We’ve also frequented food banks while leaning on government assistance, managed the chaotic curveball of a complex PTSD diagnosis that sent me to the hospital twice, figured out how to stay classy through half a dozen job losses, battled against uphill blended family struggles, come to terms with Matt’s lifelong ADHD and trauma-based anxiety, endured the death of loved ones, and have had more weeks with a negative bank account balance than we know what to do with.
And yet, we just keep showing up and surviving through it all. Just like those goddamn cockroaches.
At our lowest financial point, we’ve “enjoyed” nonstop dinners consistently only of canned beans and an eighty-eight cent box of pasta, learned how to exist without the heat on during the winter, and have been known to buy presents for our daughter’s birthday at The Dollar Store. At our lowest emotional point, the D-word was dropped with a vengeance. There were a handful of times when I really didn’t think we’d make it through.
To be completely honest, I almost didn’t.
You know how in Maleficent, the tables get turned as we all realize that the person we thought was a forever villain is actually the unlikely hero to root for? That’s pretty much how I feel about my marriage. The obstacles I’ve faced with Matt have become the ultimate cure for the unhealed wounds that were living deep inside of us both. When you get to that rock-bottom place of no return, you’re left with two choices. You can give in to the pain and believe the lie it perpetuates of the world, or your marriage, being better off without you in it. Or you can sit with the anguish and begin an excavation to find the origins of it. I’ve done both of these things, and they are as infuriatingly uncomfortable as they sound. But they also healed me. Meeting Matt and all of the cringe-worthy trial-and-erroring we’ve done as parents and people has surprisingly healed me. In fact, it’s made me realize that we can make it through just about anything. Even something as fucked up as a global pandemic that makes us hypothesize about the end of the world.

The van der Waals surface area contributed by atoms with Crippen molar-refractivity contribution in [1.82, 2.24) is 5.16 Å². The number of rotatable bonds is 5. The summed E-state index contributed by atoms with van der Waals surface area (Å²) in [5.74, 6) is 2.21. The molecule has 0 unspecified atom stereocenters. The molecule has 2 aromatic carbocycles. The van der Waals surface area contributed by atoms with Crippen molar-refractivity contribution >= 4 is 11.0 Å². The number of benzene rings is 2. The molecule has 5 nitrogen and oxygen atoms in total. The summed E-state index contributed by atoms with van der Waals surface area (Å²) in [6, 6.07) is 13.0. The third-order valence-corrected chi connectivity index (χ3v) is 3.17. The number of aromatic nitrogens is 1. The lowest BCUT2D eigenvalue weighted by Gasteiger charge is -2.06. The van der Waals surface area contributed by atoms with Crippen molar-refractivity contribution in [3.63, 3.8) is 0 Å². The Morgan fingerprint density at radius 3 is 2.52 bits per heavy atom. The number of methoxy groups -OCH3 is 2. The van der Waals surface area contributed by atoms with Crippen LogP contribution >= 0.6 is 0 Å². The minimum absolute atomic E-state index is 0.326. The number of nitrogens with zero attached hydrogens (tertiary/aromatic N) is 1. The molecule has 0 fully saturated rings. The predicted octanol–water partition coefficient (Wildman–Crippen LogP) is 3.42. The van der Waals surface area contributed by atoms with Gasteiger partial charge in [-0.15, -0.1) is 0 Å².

Once we finished our back-and-forth of spinning old tales together, Matt and I settled deep into those couch cushions, air-cheered the beers in our hands, and caught up on episodes of Last Week Tonight with John Oliver. Then we shuffled our tired asses up the stairs, stumbled into our only bathroom to take turns pissing, and parted ways. It’s been a hot minute since my husband and I have shared a bed, because our 4-year old daughter is a stage-five clinger who likes being the little spoon in an overnight snuggle marathon, and her 22-month old brother is known to randomly wake up in the middle of the night ready to host a party in his crib. And with all of the pandemic-ridden uncertainty both of them have been facing, we’ve decided to divvy up the sleep parameters so everyone can get a little shut-eye. It’s not ideal, but it’s also not worse than anything else we’ve already mucked through.
As I quietly opened my daughter’s bedroom door, Matt pulled me in for a surprisingly epic kiss and a sexy pat on my butt. We stood there in all of our first-base glory, staring at each other with dopey grins plastered across our faces. Again, we spoke words to each other without needing to say anything at all.